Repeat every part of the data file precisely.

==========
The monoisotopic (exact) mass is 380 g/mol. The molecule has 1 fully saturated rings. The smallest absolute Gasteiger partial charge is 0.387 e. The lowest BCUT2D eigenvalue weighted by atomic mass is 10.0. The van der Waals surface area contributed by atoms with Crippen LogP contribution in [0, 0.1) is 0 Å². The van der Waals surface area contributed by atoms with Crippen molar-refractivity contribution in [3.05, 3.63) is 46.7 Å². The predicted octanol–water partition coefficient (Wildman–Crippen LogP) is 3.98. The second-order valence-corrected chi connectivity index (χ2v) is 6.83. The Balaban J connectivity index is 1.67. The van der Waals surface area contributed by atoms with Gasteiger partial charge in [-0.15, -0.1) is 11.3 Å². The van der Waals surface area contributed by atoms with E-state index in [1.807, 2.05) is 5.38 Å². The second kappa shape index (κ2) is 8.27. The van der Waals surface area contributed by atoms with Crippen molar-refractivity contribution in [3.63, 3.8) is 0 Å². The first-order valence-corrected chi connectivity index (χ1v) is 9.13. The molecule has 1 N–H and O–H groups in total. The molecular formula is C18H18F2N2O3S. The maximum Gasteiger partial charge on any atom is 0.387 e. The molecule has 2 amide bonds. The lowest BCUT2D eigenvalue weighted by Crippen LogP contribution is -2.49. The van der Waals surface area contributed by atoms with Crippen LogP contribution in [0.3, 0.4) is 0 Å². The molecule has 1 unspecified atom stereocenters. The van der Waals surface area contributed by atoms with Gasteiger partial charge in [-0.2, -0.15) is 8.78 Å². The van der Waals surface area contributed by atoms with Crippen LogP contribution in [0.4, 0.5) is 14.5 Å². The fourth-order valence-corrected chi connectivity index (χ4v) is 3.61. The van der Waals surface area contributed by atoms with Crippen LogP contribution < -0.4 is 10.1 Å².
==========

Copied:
The monoisotopic (exact) mass is 380 g/mol. The molecule has 1 fully saturated rings. The smallest absolute Gasteiger partial charge is 0.387 e. The lowest BCUT2D eigenvalue weighted by atomic mass is 10.0. The van der Waals surface area contributed by atoms with Crippen LogP contribution in [0, 0.1) is 0 Å². The van der Waals surface area contributed by atoms with Crippen molar-refractivity contribution in [3.05, 3.63) is 46.7 Å². The predicted octanol–water partition coefficient (Wildman–Crippen LogP) is 3.98. The second-order valence-corrected chi connectivity index (χ2v) is 6.83. The Balaban J connectivity index is 1.67. The van der Waals surface area contributed by atoms with Gasteiger partial charge in [-0.15, -0.1) is 11.3 Å². The van der Waals surface area contributed by atoms with E-state index in [1.807, 2.05) is 5.38 Å². The second kappa shape index (κ2) is 8.27. The van der Waals surface area contributed by atoms with Crippen molar-refractivity contribution in [3.63, 3.8) is 0 Å². The first-order valence-corrected chi connectivity index (χ1v) is 9.13. The molecule has 1 N–H and O–H groups in total. The molecular formula is C18H18F2N2O3S. The maximum Gasteiger partial charge on any atom is 0.387 e. The molecule has 2 amide bonds. The lowest BCUT2D eigenvalue weighted by Crippen LogP contribution is -2.49. The van der Waals surface area contributed by atoms with Crippen LogP contribution in [0.3, 0.4) is 0 Å². The molecule has 1 unspecified atom stereocenters. The van der Waals surface area contributed by atoms with Gasteiger partial charge in [-0.2, -0.15) is 8.78 Å². The van der Waals surface area contributed by atoms with Crippen LogP contribution in [0.4, 0.5) is 14.5 Å². The fourth-order valence-corrected chi connectivity index (χ4v) is 3.61. The van der Waals surface area contributed by atoms with Crippen LogP contribution < -0.4 is 10.1 Å².